Scientists publish method to block fearful memories
Chinese scientists say they’ve found a new way to effectively inhibit a person’s fear memory arising from traumatic events such as domestic violence, sexual assault and war.
Animal testing led by Yu Yongchun, a researcher at Fudan University’s Institutes of Brain Science in Shanghai, found that fear can be effectively removed by transplanting a special kind of nerve cell into the brains of an adult mouse.
The findings are expected to shine new light on the treatment of severe mental conditions, such as post-traumatic stress disorder, or PTSD. The results were published online on Friday by Neuron, an influential journal in the field of neuroscience.
Yu’s team noted that there are two types of neurons in the brain — excitory and inhibitory. Balanced activity between the two types of neurons allows the brain to function normally.
The part of the brain’s nucleus known as the amygdala is a key area for processing fear information and developing fear memory.
“When receiving strong stimulus, the amygdala will be in a highly excited state, leading to a new excitory/ inhibitory balance that may contribute to fear memory,” Yu said.
Based on its analyses, Yu’s team proposed that transplanting immature inhibitory neurons into a highly excited mature amygdala could not only inhibit the overexcitement of the amygdala, but also make the adult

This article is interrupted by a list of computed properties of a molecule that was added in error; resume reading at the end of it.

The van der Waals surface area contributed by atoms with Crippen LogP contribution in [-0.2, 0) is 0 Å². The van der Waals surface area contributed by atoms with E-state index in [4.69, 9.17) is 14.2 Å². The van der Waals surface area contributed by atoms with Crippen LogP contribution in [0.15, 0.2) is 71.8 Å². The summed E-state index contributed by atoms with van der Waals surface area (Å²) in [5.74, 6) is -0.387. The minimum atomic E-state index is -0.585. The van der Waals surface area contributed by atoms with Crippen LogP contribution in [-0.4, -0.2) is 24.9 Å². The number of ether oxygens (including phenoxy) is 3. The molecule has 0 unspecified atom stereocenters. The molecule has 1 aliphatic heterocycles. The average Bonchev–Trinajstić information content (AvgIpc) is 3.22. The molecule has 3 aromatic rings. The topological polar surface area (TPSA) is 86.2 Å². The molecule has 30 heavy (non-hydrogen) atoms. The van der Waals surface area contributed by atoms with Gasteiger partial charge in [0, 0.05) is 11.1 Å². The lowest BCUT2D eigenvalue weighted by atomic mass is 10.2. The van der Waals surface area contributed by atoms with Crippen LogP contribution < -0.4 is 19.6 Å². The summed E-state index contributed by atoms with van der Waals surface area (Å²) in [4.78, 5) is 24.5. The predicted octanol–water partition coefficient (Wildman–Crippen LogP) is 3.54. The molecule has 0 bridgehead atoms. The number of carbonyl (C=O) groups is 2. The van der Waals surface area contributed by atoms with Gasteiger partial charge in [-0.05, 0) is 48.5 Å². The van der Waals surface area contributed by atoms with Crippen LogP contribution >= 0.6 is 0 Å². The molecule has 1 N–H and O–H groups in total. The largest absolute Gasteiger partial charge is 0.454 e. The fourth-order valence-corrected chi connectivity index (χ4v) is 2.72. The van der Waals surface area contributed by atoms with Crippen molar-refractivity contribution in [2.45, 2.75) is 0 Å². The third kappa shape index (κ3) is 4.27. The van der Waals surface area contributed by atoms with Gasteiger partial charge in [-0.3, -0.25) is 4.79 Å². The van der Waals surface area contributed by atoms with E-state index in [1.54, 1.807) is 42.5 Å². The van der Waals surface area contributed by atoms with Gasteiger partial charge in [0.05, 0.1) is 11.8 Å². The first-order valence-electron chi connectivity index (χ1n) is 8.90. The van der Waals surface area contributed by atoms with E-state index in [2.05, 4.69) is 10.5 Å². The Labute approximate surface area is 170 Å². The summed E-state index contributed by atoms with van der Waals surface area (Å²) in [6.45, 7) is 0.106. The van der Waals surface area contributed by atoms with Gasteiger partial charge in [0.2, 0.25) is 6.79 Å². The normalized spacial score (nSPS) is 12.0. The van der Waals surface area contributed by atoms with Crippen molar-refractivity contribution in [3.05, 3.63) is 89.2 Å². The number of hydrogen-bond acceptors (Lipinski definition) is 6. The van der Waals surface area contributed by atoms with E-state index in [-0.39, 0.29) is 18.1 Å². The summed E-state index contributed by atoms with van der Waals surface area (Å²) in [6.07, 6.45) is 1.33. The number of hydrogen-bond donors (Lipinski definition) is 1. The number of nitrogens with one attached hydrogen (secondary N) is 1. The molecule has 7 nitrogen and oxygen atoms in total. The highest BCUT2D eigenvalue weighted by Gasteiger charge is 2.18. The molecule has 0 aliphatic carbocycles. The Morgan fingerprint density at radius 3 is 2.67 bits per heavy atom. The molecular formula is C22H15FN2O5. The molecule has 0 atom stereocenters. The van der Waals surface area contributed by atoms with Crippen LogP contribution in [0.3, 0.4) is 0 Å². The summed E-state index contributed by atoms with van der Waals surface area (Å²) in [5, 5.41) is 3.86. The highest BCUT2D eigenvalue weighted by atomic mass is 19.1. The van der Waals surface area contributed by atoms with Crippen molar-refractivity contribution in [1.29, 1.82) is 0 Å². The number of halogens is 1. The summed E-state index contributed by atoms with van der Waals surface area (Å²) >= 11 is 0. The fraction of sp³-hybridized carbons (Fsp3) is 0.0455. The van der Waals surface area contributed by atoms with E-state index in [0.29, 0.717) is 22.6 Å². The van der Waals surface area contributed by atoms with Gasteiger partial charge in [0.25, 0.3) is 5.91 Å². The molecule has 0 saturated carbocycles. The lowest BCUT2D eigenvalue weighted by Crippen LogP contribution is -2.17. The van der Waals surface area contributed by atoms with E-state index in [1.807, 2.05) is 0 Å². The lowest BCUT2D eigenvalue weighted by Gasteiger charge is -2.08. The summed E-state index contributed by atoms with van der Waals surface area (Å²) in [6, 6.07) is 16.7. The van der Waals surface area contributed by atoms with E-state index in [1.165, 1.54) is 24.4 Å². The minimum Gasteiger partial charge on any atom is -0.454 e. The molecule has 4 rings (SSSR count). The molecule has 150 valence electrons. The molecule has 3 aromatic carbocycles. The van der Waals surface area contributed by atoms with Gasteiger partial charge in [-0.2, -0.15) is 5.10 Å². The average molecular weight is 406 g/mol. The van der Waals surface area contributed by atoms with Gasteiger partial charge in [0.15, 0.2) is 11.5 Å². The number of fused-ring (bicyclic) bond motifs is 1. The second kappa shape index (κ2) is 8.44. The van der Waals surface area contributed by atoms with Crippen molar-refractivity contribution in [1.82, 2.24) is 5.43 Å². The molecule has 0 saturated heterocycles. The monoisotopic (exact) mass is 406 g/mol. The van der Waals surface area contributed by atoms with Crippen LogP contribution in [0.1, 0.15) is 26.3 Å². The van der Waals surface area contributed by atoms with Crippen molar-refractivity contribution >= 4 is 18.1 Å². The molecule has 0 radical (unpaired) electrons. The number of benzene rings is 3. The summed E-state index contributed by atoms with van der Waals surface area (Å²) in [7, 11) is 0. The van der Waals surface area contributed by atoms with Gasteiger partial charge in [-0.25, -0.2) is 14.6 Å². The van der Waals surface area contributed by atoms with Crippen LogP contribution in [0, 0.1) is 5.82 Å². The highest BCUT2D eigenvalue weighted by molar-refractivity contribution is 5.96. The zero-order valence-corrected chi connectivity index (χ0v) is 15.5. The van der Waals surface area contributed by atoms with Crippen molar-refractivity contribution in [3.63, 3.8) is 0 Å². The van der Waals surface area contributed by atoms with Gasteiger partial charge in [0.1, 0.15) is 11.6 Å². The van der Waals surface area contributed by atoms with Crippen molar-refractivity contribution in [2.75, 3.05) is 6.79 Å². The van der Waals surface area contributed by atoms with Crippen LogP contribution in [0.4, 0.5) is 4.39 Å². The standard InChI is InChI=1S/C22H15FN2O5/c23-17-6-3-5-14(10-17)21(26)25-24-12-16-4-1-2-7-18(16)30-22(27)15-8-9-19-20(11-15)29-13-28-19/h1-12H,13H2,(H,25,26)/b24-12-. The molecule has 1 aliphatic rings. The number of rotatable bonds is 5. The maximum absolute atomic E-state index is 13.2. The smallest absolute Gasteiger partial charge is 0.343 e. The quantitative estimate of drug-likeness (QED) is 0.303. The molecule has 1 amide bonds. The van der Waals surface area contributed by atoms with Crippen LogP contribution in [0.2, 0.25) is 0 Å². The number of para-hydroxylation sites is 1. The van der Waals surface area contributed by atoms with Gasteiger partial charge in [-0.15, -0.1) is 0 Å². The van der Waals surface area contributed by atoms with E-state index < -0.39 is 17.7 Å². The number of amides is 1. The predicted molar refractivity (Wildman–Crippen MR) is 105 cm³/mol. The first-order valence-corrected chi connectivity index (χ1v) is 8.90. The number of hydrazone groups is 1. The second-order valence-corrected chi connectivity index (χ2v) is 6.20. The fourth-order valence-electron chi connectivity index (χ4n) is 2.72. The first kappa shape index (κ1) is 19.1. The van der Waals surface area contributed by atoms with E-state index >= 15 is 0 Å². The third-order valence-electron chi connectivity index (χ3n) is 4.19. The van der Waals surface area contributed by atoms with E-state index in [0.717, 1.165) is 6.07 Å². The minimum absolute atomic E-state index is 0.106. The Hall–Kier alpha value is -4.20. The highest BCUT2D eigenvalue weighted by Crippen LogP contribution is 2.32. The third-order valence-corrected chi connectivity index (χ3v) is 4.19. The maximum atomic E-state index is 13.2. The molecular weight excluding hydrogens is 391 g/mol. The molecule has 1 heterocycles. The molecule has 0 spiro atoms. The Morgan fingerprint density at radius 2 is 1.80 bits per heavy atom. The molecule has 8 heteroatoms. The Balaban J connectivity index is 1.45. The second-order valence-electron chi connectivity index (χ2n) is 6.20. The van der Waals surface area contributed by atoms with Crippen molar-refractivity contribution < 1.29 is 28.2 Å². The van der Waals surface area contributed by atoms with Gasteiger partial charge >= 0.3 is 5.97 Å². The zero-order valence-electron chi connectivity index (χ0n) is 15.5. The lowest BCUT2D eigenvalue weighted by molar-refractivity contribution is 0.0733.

When receiving strong stimulus, the amygdala will be in a highly excited state.” Yu Yongchun, researcher at Fudan University’s Institutes of Brain Science
amygdala seem younger, thereby suppressing the recall of fear memory.
The hypothesis has been borne out in a series of experiments on mice, Yu said, but there’s a long way to go before the treatment can be tried on humans in a clinical setting.
Yet the research is expected to help explore new strategies for treating PTSD, which is caused by indelible and traumatic memories like domestic violence, traffic accidents, hairy spiders, a nasty breakup or military combat.
Patients with PTSD often exhibit anxiety, depression, chronic pain, cardiovascular disease, metabolic disorders, drug abuse and alcohol addiction. Statistics show that about 80 percent of adults have experienced a traumatic event at least once in their lifetimes, while 5 to 10 percent have experienced severe psychological trauma that can be diagnosed as PTSD.
So far, the treatment of PTSD involves a combination of psychology and medication. However, mental symptoms often return after the treatment is stopped.
Wu Yiwei contributed to this story.